Higher paid workers urged to claim 40% pension tax relief

Worth reading if you are a higher rate tax payer but it could mean you need to do a tax return! – Mark


Author: Jenna Towler

IFAonline | 20 Jul 2012 | 07:00

Categories: Pensions – Retail| Tax Planning

Topics: Prudential| Higher rate taxpayers

More than half higher rate taxpayers are failing to claim full 40% tax relief on their pension contributions, research commissioned by Prudential has found.

The provider said this works out to more than 290,000 employees, missing out on almost £300m every year.

The research also found fewer than one in five (19%) higher rate taxpayers knew whether they had claimed tax relief or not, while only 22% said they did claim all the pension tax relief they were entitled to.

It added, this relief could be worth an additional £1,020 every year to a higher rate taxpayer.

According to HM Revenue & Customs, 55% of the estimated 900,000 higher rate taxpayers in the UK contribute to defined contribute (DC) schemes.

Prudential said these workers bring home an average salary of £51,580 and make contributions of £425 each month.

Basic rate 20% tax relief is received automatically at source and is worth £85 on a monthly contribution of £425. But the additional 20% relief available for higher rate taxpayers – which is unclaimed by most – is worth another £85 a month or £1,020 every year.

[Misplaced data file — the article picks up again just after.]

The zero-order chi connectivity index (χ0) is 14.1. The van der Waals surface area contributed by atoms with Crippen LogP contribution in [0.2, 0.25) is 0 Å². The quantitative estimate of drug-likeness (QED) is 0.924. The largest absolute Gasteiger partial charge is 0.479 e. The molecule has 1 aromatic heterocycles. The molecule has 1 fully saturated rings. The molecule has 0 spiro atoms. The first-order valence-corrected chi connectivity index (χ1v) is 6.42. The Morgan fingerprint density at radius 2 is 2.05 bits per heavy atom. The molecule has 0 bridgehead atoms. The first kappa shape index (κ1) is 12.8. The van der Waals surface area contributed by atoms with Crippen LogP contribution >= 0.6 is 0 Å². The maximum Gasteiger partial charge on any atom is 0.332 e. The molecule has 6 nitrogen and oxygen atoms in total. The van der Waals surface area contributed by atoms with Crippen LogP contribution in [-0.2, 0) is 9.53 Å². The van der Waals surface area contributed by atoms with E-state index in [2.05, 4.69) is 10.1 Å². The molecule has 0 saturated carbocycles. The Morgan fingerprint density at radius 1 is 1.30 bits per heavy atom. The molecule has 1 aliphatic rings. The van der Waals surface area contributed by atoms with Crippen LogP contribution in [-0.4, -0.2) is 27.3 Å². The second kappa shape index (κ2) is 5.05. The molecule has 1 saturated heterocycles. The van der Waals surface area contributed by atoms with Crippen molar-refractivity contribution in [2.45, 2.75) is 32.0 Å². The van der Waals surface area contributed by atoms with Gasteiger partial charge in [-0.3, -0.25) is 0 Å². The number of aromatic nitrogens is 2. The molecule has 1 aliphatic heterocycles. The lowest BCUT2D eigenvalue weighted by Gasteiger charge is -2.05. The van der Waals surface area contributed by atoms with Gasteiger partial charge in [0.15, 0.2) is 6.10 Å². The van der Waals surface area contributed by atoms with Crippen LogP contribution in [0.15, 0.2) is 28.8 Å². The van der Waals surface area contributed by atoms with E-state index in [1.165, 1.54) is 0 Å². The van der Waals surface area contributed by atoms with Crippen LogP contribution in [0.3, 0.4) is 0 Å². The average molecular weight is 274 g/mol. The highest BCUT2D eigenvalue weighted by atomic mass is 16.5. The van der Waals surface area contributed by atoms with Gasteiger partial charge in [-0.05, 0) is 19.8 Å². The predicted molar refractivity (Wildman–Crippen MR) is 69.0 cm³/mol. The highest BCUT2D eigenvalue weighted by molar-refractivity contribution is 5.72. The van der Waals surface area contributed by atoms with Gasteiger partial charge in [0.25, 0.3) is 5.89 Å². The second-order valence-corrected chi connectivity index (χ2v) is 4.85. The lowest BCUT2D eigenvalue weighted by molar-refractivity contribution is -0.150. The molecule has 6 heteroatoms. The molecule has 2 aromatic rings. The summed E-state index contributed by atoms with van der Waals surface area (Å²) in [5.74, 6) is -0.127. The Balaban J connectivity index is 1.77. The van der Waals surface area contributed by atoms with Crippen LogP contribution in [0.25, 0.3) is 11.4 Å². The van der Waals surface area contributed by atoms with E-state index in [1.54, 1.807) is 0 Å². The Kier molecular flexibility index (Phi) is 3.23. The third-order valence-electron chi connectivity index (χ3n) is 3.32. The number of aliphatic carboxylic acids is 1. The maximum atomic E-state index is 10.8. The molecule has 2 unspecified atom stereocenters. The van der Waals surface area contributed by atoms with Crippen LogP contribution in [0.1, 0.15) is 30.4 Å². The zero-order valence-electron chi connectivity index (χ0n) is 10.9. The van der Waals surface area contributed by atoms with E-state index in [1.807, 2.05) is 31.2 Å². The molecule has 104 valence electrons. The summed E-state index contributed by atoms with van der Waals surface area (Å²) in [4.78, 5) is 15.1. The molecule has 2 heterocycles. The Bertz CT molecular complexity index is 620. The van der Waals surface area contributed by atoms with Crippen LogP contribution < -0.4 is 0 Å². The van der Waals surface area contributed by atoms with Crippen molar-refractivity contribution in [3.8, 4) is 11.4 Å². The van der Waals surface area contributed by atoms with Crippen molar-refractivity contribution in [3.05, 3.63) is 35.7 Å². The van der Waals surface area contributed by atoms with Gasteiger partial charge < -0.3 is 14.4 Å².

Prudential is urging higher rate taxpayers to act now to claim tax relief that they may have missed out on in previous years. People who are required to complete an annual tax return can claim for their pension contributions from the 2010/11 tax year if they act before the end of January 2013.

Those who don’t need to do a tax return can claim for relief for as far back as the 2008/09 if they act before the end of October 2012.

Members of occupational pension schemes receive basic and higher rate tax relief automatically through their payroll.

But members of personal pension schemes, including group personal pension schemes (GPPs), self-invested personal pensions (SIPPs) and stakeholder pensions, only receive basic rate 20% tax relief automatically.

They need to claim the additional relief through their annual tax return or by informing HMRC.

Matthew Stephens, Prudential’s tax expert, said: “It’s astonishing that so many people fail to claim this valuable tax relief, which could help enormously in meeting the cost of retirement. Surely no one would knowingly turn their nose up at a potential £1,020 extra tax saving?

“The good news is that it’s possible to claim backdated tax relief, for up to three years for those who don’t need to complete a tax return, and this money could make a large extra contribution towards their pension fund. Our research figures demonstrate clearly that a majority of higher rate taxpayers could take immediate steps towards boosting their retirement pot.”

About a third of higher rate taxpayers who contribute to a personal pension have to fill in an annual tax return.